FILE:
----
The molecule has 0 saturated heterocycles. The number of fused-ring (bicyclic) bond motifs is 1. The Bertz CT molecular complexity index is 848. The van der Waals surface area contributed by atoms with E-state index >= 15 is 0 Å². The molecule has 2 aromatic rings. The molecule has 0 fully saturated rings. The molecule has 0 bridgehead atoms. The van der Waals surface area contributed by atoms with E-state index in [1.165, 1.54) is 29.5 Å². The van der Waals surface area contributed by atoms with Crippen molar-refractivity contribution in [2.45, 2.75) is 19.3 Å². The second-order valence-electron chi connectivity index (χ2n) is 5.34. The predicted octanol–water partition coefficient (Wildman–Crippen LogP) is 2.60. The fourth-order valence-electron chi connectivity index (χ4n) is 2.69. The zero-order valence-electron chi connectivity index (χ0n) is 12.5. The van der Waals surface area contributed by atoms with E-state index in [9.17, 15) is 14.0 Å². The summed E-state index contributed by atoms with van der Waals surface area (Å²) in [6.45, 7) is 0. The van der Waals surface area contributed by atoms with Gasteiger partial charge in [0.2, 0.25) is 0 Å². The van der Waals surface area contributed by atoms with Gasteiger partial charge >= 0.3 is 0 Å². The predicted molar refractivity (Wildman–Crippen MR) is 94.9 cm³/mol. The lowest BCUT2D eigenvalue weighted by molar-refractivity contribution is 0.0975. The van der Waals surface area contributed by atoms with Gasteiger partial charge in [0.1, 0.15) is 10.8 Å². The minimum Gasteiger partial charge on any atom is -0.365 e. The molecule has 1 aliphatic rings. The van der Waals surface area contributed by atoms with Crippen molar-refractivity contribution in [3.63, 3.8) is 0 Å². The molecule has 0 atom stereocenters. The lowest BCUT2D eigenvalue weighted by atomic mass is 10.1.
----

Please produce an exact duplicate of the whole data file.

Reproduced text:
The molecule has 0 saturated heterocycles. The number of fused-ring (bicyclic) bond motifs is 1. The Bertz CT molecular complexity index is 848. The van der Waals surface area contributed by atoms with E-state index >= 15 is 0 Å². The molecule has 2 aromatic rings. The molecule has 0 fully saturated rings. The molecule has 0 bridgehead atoms. The van der Waals surface area contributed by atoms with E-state index in [1.165, 1.54) is 29.5 Å². The van der Waals surface area contributed by atoms with Crippen molar-refractivity contribution in [2.45, 2.75) is 19.3 Å². The second-order valence-electron chi connectivity index (χ2n) is 5.34. The predicted octanol–water partition coefficient (Wildman–Crippen LogP) is 2.60. The fourth-order valence-electron chi connectivity index (χ4n) is 2.69. The zero-order valence-electron chi connectivity index (χ0n) is 12.5. The van der Waals surface area contributed by atoms with E-state index in [9.17, 15) is 14.0 Å². The summed E-state index contributed by atoms with van der Waals surface area (Å²) in [6.45, 7) is 0. The van der Waals surface area contributed by atoms with Gasteiger partial charge in [0.2, 0.25) is 0 Å². The van der Waals surface area contributed by atoms with Gasteiger partial charge >= 0.3 is 0 Å². The predicted molar refractivity (Wildman–Crippen MR) is 94.9 cm³/mol. The lowest BCUT2D eigenvalue weighted by molar-refractivity contribution is 0.0975. The van der Waals surface area contributed by atoms with Gasteiger partial charge in [0.1, 0.15) is 10.8 Å². The minimum Gasteiger partial charge on any atom is -0.365 e. The molecule has 1 aliphatic rings. The van der Waals surface area contributed by atoms with Crippen molar-refractivity contribution in [3.63, 3.8) is 0 Å². The molecule has 0 atom stereocenters. The lowest BCUT2D eigenvalue weighted by atomic mass is 10.1.